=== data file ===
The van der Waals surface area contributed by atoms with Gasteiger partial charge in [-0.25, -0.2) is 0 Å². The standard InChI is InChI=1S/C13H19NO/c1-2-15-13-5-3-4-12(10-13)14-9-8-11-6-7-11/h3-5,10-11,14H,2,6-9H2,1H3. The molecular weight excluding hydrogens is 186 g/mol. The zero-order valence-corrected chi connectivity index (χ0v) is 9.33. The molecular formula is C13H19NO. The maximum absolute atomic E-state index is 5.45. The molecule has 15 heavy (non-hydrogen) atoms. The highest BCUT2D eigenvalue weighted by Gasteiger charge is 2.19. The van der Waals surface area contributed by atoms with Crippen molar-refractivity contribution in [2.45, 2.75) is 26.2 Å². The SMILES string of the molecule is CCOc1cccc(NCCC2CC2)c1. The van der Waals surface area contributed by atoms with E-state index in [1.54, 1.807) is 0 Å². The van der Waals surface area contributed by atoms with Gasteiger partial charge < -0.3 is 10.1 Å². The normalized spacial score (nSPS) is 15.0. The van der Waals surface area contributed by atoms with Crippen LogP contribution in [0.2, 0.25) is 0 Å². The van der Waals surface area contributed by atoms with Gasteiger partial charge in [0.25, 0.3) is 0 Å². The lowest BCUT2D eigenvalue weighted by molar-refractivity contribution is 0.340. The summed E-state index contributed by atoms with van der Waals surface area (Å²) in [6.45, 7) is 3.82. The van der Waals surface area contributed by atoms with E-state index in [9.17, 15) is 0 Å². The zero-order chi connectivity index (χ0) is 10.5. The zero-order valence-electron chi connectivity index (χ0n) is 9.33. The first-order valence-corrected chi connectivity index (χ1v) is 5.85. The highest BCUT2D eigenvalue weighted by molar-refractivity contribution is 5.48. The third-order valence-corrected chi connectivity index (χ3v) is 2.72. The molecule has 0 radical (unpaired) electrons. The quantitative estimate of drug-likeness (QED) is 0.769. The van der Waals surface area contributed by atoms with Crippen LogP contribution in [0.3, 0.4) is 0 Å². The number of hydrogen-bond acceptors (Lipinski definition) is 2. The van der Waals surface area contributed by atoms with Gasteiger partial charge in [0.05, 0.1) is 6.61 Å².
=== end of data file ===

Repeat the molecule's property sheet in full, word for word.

The van der Waals surface area contributed by atoms with Gasteiger partial charge in [-0.25, -0.2) is 0 Å². The standard InChI is InChI=1S/C13H19NO/c1-2-15-13-5-3-4-12(10-13)14-9-8-11-6-7-11/h3-5,10-11,14H,2,6-9H2,1H3. The molecular weight excluding hydrogens is 186 g/mol. The zero-order valence-corrected chi connectivity index (χ0v) is 9.33. The molecular formula is C13H19NO. The maximum absolute atomic E-state index is 5.45. The molecule has 15 heavy (non-hydrogen) atoms. The highest BCUT2D eigenvalue weighted by Gasteiger charge is 2.19. The van der Waals surface area contributed by atoms with Crippen molar-refractivity contribution in [2.45, 2.75) is 26.2 Å². The SMILES string of the molecule is CCOc1cccc(NCCC2CC2)c1. The van der Waals surface area contributed by atoms with E-state index in [1.54, 1.807) is 0 Å². The van der Waals surface area contributed by atoms with Gasteiger partial charge < -0.3 is 10.1 Å². The normalized spacial score (nSPS) is 15.0. The van der Waals surface area contributed by atoms with Crippen LogP contribution in [0.2, 0.25) is 0 Å². The van der Waals surface area contributed by atoms with Gasteiger partial charge in [0.25, 0.3) is 0 Å². The lowest BCUT2D eigenvalue weighted by molar-refractivity contribution is 0.340. The summed E-state index contributed by atoms with van der Waals surface area (Å²) in [6.45, 7) is 3.82. The van der Waals surface area contributed by atoms with E-state index in [9.17, 15) is 0 Å². The zero-order chi connectivity index (χ0) is 10.5. The zero-order valence-electron chi connectivity index (χ0n) is 9.33. The first-order valence-corrected chi connectivity index (χ1v) is 5.85. The highest BCUT2D eigenvalue weighted by molar-refractivity contribution is 5.48. The third-order valence-corrected chi connectivity index (χ3v) is 2.72. The molecule has 0 radical (unpaired) electrons. The quantitative estimate of drug-likeness (QED) is 0.769. The van der Waals surface area contributed by atoms with Crippen LogP contribution in [0.3, 0.4) is 0 Å². The number of hydrogen-bond acceptors (Lipinski definition) is 2. The van der Waals surface area contributed by atoms with Gasteiger partial charge in [0.05, 0.1) is 6.61 Å².